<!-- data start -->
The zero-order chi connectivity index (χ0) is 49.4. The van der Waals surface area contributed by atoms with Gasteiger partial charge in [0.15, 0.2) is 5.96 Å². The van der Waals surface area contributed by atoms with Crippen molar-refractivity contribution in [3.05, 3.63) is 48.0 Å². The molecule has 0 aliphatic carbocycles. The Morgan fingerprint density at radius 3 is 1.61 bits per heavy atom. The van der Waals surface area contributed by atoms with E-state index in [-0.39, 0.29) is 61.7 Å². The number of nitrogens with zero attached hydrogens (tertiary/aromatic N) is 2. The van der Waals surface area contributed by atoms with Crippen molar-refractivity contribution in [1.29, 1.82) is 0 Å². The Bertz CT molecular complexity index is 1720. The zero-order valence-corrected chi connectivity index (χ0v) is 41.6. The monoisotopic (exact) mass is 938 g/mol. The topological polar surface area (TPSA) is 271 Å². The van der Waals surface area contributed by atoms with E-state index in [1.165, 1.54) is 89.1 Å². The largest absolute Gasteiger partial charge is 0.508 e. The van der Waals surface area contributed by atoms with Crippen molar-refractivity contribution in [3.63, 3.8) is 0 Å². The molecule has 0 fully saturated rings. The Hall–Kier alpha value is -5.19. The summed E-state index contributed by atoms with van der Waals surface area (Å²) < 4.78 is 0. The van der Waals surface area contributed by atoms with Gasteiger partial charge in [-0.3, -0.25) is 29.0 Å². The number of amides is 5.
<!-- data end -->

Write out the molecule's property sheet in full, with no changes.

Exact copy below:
The zero-order chi connectivity index (χ0) is 49.4. The van der Waals surface area contributed by atoms with Gasteiger partial charge in [0.15, 0.2) is 5.96 Å². The van der Waals surface area contributed by atoms with Crippen molar-refractivity contribution in [3.05, 3.63) is 48.0 Å². The molecule has 0 aliphatic carbocycles. The Morgan fingerprint density at radius 3 is 1.61 bits per heavy atom. The van der Waals surface area contributed by atoms with E-state index in [-0.39, 0.29) is 61.7 Å². The number of nitrogens with zero attached hydrogens (tertiary/aromatic N) is 2. The van der Waals surface area contributed by atoms with Crippen molar-refractivity contribution in [1.29, 1.82) is 0 Å². The Bertz CT molecular complexity index is 1720. The zero-order valence-corrected chi connectivity index (χ0v) is 41.6. The monoisotopic (exact) mass is 938 g/mol. The topological polar surface area (TPSA) is 271 Å². The van der Waals surface area contributed by atoms with E-state index in [1.165, 1.54) is 89.1 Å². The largest absolute Gasteiger partial charge is 0.508 e. The van der Waals surface area contributed by atoms with Crippen molar-refractivity contribution in [3.63, 3.8) is 0 Å². The molecule has 0 fully saturated rings. The Hall–Kier alpha value is -5.19. The summed E-state index contributed by atoms with van der Waals surface area (Å²) < 4.78 is 0. The van der Waals surface area contributed by atoms with Gasteiger partial charge in [-0.3, -0.25) is 29.0 Å². The number of amides is 5.